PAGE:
UPDATED, 5:36 p.m., NOV 23: In May, the Department of Buildings began issuing an unusually high number of construction permits, stamping hundreds of plans that could potentially qualify for 421a tax abatements, then set to expire on June 15. New building approvals for Brooklyn skyrocketed more than any other borough, accounting for around half of the city’s total approved residential units for the month of June.
Now, a TRD analysis of public DOB data reveals which developers pushed through the biggest projects at the 11th hour.
From Monday, June 1 until Friday, June 12 — the last business day before the June 15 abatement deadline — Brooklyn saw at least 20 times the number of initially approved new apartment units than were approved during the remaining days of the same month (June 13-30).
The list of developers who received a last minute blessing from the DOB includes a number of big names and giant projects. (At the end of June, officials ultimately extended the 421a program until Dec. 31.)
At least four separate permits totaling 1,216 residential units were approved across four buildings at the Rheingold Brewery conversion site in Bushwick, on behalf of either Simon Dushinsky’s Rabsky Group or partner Read Property Group. The City Council voted ‘yea’ to rezone the Rheingold site residential back in 2013, but plans have only recently begun to take shape. Real estate investor Yoel Goldman just picked up a parcel at 123 Melrose Street for $68.5 million.
Also in North Brooklyn, a partnership between Chetrit Group and Clipper Equities received permits on June 5 to begin construction on a massive three-building high-rise development at 77 Commercial Street in Greenpoint. The developers have pledged that 200 of the 720 residential units will be tabbed as affordable. They originally filed initial plans in September of 2014. Chetrit Group also got a boutique Williamsburg hotel development at 500 Metropolitan Avenue through the DOB on June 12.
Eliot Spitzer, no stranger to cutting through red tape, managed to get two future Williamsburg waterfront buildings approved at 416 and 420 Kent Avenue on June 4 and June 8, totaling 470 units.
The largest single permit (by units) was for Rubin Schron’s Cammeby’s International and its 544-unit tower in Coney Island, one of the largest outer-borough residential projects under development. Schron’s permit was issued on June 9. The next day, in nearby Sheepshead Bay, the DOB gave the thumbs up to Muss Development and AvalonBay’s 250-unit tower at 1501 Voorheis Avenue.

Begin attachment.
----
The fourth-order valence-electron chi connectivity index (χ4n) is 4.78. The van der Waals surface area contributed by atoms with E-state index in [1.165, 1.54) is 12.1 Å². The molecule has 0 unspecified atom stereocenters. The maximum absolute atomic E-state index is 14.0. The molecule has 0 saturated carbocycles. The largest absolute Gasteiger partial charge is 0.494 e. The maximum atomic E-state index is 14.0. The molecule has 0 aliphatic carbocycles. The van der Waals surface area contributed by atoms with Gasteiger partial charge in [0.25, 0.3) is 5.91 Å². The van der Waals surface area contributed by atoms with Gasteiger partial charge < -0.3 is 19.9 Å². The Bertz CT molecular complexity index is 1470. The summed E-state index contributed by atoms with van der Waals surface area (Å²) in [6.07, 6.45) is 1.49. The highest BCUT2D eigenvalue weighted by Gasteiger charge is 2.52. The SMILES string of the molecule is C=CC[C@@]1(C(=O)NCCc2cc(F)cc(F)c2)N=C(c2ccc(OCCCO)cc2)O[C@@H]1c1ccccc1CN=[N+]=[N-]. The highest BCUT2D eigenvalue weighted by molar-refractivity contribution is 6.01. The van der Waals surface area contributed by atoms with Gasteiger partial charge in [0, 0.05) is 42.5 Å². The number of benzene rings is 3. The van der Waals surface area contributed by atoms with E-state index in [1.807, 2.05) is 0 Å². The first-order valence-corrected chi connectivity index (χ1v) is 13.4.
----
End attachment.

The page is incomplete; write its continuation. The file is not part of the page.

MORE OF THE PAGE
June 9 was perhaps the busiest day of the year for the DOB, when 20 new building projects totaling over 1,600 units were initially approved.
A few major projects approved in the 421a crunch period were closer to Downtown. Forest City Ratner got the go-ahead on a 305-unit plan at 461 Dean Street. The tower, known as B2, is expected to be the world’s tallest modular structure when it is completed. That permit was issued on June 10. Nearby, Real estate-cum-groceries mogul John Catsimatidis bagged permits for the 440-unit 86 Fleet Place in Downtown Brooklyn on June 2.
Other notable DOB passport stamps include Silverstone Property-connected Madison Realty Capital, which got 120 units taken care of at 555 Waverly near Prospect Heights. Active Brooklyn developer Shifra Hager of Cornell Realty got three permits at three different sites on super-packed June 9, totaling 444 units. South Williamsburg-based Cheskel Schwimmer passed go and collected permits for a 129-unit Ocean Avenue project.
So what happened after June 12? Very little.
On June 15, the day 421a was set to expire, around 250 units were approved, mostly from mid-sized projects. In the two remaining weeks, initial new building permits for only 135 units were approved.
On the year to date, a TRD analysis of all initial new building permits (excluding renewals permits) shows that no other month has seen anywhere close to the number of initial permits or units processed in the month and half before the June 15 deadline of 421a.
A tally of applications (not units) provided to TRD by the Department of Buildings also shows that issued permits remained at lower levels since the late-spring peak.
But with the next 421a deadline coming up on Dec. 31, we could very well be set up to see the same show all over again.
Correction: A previous version of this article incorrectly stated that Forest City Ratner’s B2 would be condos. They are rentals